Family history of illness not always caused by genetics

A study, led by Profs Albert Tenesa and Chris Haley, finds that lifestyle can also travel through the family and affect a person's chances of getting ill.

Hand holding a half smoked cigarette

Depression, heart disease, diabetes and more are all conditions which run in families and are often linked to genes. However, the University of Edinburgh led study found that these conditions can also run in families where children have been adopted. It can also be found between married couples.

The researchers believe this could be because families often have similar lifestyles. They might eat the same food or take part in similar types of exercise. Similarly, a shared smoking habit can cause conditions to cluster within families.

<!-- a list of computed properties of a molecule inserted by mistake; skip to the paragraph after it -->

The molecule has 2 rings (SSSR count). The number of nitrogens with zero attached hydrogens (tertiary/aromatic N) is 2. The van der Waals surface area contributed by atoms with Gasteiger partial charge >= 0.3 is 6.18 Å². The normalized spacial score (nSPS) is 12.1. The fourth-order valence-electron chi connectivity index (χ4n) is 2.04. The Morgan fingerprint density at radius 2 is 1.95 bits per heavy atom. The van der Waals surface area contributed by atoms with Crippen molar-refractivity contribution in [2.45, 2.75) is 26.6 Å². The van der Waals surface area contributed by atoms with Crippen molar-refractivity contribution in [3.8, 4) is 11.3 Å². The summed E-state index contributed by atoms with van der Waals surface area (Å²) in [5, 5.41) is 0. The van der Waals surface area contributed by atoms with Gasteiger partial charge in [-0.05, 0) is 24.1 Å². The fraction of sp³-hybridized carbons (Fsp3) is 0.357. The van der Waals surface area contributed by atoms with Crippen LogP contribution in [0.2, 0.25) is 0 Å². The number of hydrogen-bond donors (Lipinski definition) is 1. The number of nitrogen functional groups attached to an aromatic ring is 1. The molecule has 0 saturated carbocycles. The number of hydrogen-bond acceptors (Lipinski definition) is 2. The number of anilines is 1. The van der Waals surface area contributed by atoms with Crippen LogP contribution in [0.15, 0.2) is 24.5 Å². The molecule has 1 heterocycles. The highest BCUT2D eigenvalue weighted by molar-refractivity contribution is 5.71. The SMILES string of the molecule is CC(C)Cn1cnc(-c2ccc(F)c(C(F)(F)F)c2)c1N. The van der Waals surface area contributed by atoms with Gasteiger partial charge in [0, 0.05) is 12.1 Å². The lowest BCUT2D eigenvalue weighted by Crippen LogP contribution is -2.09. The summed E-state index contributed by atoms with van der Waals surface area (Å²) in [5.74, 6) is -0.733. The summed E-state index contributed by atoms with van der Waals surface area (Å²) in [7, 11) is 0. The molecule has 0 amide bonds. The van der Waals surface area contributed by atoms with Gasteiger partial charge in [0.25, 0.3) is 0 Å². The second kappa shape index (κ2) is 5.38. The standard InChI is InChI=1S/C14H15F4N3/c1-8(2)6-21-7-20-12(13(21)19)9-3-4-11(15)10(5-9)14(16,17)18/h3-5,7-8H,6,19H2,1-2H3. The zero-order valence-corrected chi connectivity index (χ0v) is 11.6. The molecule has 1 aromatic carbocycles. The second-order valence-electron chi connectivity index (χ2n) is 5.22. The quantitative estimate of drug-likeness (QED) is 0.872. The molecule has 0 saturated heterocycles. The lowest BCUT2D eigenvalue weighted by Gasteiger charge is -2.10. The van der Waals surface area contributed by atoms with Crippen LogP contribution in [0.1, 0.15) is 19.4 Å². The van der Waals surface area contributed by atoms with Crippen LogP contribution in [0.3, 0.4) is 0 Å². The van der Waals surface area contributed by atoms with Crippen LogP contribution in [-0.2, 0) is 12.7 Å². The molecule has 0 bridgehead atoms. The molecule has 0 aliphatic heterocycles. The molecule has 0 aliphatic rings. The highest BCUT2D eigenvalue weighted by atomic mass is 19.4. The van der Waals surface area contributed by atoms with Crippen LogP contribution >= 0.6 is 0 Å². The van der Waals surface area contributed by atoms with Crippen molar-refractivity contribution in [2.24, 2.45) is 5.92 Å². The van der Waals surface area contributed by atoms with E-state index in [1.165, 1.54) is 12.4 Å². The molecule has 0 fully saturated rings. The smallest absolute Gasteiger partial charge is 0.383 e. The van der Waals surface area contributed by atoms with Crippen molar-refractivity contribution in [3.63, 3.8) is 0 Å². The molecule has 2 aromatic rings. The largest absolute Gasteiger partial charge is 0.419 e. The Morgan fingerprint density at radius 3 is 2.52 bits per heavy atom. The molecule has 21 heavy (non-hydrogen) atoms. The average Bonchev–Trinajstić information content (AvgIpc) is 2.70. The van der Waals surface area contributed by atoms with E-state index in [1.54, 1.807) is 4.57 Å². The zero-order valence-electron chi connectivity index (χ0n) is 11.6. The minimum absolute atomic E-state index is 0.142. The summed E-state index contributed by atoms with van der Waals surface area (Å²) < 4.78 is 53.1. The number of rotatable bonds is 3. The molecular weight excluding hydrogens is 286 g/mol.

This study shows that any family suffering from certain ailments should look at their lifestyle as well as their genes. It also means that genetic tests may only provide a partial answer to the causes of certain conditions.

For example, it was found that genes play an important role in the risk of depression. However, the household environment we share with our family comes a close second in influencing this risk.

This shows that we should not just think "It is in my genes there is nothing I can do about it." Particularly for conditions associated with heart disease, it appears the environment is an impotant factor. Habits prevail between family members and this suggests we should be trying to modify our behaviour.

Prof Chris HaleyMRC Human Genetics Unit, The University of Edinburgh

If you'd like to know more about the study, you can find the 'Nature Genetics' published paper below:

Evaluating the contribution of genetics and familial shared environment to common disease using the UK Biobank